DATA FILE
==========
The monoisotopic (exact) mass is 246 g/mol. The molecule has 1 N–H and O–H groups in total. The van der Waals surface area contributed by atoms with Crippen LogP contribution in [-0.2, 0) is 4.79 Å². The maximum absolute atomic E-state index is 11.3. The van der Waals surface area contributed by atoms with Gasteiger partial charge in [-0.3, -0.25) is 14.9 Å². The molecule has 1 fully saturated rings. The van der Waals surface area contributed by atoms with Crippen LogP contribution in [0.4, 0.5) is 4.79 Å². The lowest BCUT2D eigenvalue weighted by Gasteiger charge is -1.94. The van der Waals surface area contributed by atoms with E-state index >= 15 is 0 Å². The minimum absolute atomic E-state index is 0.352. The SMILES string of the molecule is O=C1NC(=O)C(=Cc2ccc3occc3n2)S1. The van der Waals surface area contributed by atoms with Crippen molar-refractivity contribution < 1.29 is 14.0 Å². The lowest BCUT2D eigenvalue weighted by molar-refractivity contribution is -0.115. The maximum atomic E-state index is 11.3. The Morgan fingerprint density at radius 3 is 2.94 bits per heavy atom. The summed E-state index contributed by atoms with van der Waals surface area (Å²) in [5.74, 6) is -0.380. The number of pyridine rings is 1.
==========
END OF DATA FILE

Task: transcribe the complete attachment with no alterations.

The monoisotopic (exact) mass is 246 g/mol. The molecule has 1 N–H and O–H groups in total. The van der Waals surface area contributed by atoms with Crippen LogP contribution in [-0.2, 0) is 4.79 Å². The maximum absolute atomic E-state index is 11.3. The van der Waals surface area contributed by atoms with Gasteiger partial charge in [-0.3, -0.25) is 14.9 Å². The molecule has 1 fully saturated rings. The van der Waals surface area contributed by atoms with Crippen LogP contribution in [0.4, 0.5) is 4.79 Å². The lowest BCUT2D eigenvalue weighted by Gasteiger charge is -1.94. The van der Waals surface area contributed by atoms with E-state index >= 15 is 0 Å². The minimum absolute atomic E-state index is 0.352. The SMILES string of the molecule is O=C1NC(=O)C(=Cc2ccc3occc3n2)S1. The van der Waals surface area contributed by atoms with Crippen molar-refractivity contribution < 1.29 is 14.0 Å². The lowest BCUT2D eigenvalue weighted by molar-refractivity contribution is -0.115. The maximum atomic E-state index is 11.3. The Morgan fingerprint density at radius 3 is 2.94 bits per heavy atom. The summed E-state index contributed by atoms with van der Waals surface area (Å²) in [5.74, 6) is -0.380. The number of pyridine rings is 1.